Figure 1.12GCC Labor Markets Are Segmented

(GCC: Share of employment, 2011)

Sources: National authorities; and IMF staff calculations.

Figure 1.13Public Jobs Reduce Private Jobs, Not Unemployment1

(Private employment, public employment, unemployment, percent)

Source: Behar and Mok (2013).

1Each point marks a country, 2011 or latest available year.

A change in strategy is needed to increase incentives for nationals to participate in the private sector. Private sector employment can be made more appealing to nationals if governments help improve private sector working conditions through regulation enforcement and by implementing measures to increase nationals’ take-home pay. Foremost among such measures are those that help increase productivity of nationals: improving the quality of education while coordinating with employers to provide on-the-job training to the unskilled who are already in the labor market. Carefully designed wage subsidies, which encourage firms to employ national workers while they hone their private sector skills, may help spur private employment. To be cost-effective, wage subsidies need to be targeted to groups with acute unemployment and high labor demand elasticities, and must be kept transparent and temporary. These and other efforts to make private sector jobs more attractive should be complemented with measures to contain public sector wage growth and manage the public’s expectations for continued strong growth in public employment.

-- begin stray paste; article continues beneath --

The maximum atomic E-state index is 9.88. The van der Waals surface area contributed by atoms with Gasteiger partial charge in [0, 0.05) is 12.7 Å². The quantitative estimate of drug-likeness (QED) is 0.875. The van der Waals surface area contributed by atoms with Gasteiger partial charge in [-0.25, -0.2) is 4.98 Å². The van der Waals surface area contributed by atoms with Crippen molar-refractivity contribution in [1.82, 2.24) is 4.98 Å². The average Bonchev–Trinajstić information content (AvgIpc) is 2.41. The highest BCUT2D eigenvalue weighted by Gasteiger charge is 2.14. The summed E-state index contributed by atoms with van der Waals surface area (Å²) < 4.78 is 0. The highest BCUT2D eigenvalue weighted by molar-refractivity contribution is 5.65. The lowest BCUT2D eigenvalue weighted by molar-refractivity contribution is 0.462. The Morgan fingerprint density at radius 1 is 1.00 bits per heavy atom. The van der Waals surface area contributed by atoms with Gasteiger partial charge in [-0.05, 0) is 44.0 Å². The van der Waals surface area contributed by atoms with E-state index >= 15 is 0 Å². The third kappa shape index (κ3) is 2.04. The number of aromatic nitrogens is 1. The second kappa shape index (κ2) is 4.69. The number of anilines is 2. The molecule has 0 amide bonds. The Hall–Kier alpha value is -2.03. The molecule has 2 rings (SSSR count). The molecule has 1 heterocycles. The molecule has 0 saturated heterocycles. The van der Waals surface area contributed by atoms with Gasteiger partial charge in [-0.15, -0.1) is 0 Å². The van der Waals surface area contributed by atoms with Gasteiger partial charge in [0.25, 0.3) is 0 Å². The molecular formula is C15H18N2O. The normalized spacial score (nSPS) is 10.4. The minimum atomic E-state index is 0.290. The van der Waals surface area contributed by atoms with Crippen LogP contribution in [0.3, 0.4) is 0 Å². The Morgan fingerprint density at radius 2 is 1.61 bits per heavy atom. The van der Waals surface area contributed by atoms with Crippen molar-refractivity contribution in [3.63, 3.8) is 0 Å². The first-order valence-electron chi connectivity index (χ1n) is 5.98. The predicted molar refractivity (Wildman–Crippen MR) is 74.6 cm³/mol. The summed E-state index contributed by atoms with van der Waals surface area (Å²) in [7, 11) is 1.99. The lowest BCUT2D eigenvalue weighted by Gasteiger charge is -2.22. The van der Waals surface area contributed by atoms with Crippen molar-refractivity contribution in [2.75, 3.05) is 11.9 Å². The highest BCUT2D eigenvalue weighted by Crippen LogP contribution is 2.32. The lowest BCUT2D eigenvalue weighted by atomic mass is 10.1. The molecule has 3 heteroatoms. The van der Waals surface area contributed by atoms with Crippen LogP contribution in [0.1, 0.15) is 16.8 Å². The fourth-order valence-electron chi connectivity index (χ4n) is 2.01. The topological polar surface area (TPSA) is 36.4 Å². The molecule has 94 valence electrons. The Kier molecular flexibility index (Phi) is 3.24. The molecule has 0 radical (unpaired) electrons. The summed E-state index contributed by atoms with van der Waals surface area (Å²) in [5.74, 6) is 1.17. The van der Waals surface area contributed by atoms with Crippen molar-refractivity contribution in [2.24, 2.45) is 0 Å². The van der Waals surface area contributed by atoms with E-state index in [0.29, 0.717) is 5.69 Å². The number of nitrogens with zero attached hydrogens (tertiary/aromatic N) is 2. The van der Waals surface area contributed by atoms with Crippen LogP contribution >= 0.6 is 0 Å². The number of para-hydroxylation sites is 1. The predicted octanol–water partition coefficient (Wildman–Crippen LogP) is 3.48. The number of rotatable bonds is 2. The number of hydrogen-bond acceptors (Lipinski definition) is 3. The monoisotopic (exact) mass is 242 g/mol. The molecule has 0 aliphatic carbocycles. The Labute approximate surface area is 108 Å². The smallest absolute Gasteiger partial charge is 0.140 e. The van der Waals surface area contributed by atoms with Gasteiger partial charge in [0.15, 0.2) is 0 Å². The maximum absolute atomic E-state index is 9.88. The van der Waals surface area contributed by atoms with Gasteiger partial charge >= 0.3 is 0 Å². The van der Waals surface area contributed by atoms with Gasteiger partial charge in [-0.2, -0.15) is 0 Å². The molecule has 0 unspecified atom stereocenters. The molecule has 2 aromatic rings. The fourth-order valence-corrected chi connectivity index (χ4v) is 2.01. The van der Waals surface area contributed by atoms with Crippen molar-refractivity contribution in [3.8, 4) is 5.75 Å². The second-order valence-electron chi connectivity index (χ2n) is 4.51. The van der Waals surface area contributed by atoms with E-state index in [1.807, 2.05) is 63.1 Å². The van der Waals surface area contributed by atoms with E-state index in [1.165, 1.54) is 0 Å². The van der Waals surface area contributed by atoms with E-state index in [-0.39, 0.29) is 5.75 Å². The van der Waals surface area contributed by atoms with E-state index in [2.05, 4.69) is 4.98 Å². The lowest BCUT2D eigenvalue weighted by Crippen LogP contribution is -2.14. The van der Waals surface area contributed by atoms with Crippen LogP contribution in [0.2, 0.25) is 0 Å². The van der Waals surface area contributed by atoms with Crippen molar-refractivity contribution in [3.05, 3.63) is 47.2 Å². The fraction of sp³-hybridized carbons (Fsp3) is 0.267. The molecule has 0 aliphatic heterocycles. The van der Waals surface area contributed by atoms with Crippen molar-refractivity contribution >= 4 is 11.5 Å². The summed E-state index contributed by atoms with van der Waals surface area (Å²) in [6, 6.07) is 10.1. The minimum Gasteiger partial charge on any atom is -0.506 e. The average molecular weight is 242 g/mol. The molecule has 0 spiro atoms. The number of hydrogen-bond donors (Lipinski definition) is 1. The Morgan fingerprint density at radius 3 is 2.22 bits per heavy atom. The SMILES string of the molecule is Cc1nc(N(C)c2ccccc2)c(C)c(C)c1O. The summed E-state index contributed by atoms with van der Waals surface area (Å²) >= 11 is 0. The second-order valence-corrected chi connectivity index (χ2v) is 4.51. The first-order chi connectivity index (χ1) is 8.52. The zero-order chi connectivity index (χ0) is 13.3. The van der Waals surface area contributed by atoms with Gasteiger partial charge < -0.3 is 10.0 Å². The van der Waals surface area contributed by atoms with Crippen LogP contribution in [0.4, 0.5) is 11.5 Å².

Box 1.2Role of Financial Development in Promoting Economic Growth and Reducing Income Inequality and Poverty in MENA and CCA

Countries of the MENA and CCA regions tend to lag behind other emerging market and developing economies on several important indicators of financial development (Figure 1.2.1). Individuals and firms, particularly in the MENA countries, have much less access to finance than do borrowers in other emerging market and developing countries and even in the CCA. At the same time, the MENA countries are performing well on measures of financial depth, which may be owing to its high deposit base and large volume of remittances. These two facts suggest that access to finance in the MENA countries benefits only a small group of borrowers. The CCA fares worse than other emerging market and developing countries on all indicators of financial development.

Figure 1.2.1Financial Development in MENA and CCA

(Percent)

Sources: World Bank, Enterprise Surveys; and Global Financial Development Database.

1 Firms with bank loans or lines of credit (2002–11).

2 Ratio of bank private credit to GDP (2011).

3Ratio of consolidated foreign claims to GDP for banks reporting to the Bank for International Settlements (2011).

An empirical study of the relationship between financial development and income distribution, conducted on a sample of 144 countries for the period 1961 through 2011, shows that both financial development—increased financial depth, access to finance, efficiency of financial services—and the stability of the financial system can significantly reduce income inequality and poverty (Ben Naceur and Zhang, forthcoming). These inequality-reducing gains from financial development are much larger for the MENA and CCA regions than for the rest of the world, possibly reflecting their lower initial levels of financial development.1